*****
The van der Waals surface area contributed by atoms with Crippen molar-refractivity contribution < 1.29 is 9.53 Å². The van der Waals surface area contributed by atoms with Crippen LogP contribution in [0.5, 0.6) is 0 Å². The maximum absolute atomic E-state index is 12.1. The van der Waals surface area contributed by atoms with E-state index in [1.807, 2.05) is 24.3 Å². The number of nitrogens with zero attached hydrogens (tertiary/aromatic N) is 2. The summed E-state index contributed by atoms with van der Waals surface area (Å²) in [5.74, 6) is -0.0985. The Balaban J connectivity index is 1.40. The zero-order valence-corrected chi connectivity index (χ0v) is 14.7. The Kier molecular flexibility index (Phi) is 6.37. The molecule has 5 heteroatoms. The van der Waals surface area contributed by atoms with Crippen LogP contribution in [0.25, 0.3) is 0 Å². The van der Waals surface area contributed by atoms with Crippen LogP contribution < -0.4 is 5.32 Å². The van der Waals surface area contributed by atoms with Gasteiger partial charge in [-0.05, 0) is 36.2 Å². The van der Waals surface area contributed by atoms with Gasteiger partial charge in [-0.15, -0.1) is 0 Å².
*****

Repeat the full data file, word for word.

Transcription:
The van der Waals surface area contributed by atoms with Crippen molar-refractivity contribution < 1.29 is 9.53 Å². The van der Waals surface area contributed by atoms with Crippen LogP contribution in [0.5, 0.6) is 0 Å². The maximum absolute atomic E-state index is 12.1. The van der Waals surface area contributed by atoms with E-state index in [1.807, 2.05) is 24.3 Å². The number of nitrogens with zero attached hydrogens (tertiary/aromatic N) is 2. The summed E-state index contributed by atoms with van der Waals surface area (Å²) in [5.74, 6) is -0.0985. The Balaban J connectivity index is 1.40. The zero-order valence-corrected chi connectivity index (χ0v) is 14.7. The Kier molecular flexibility index (Phi) is 6.37. The molecule has 5 heteroatoms. The van der Waals surface area contributed by atoms with Crippen LogP contribution in [0.25, 0.3) is 0 Å². The van der Waals surface area contributed by atoms with Crippen LogP contribution < -0.4 is 5.32 Å². The van der Waals surface area contributed by atoms with Gasteiger partial charge in [-0.05, 0) is 36.2 Å². The van der Waals surface area contributed by atoms with Gasteiger partial charge in [-0.15, -0.1) is 0 Å².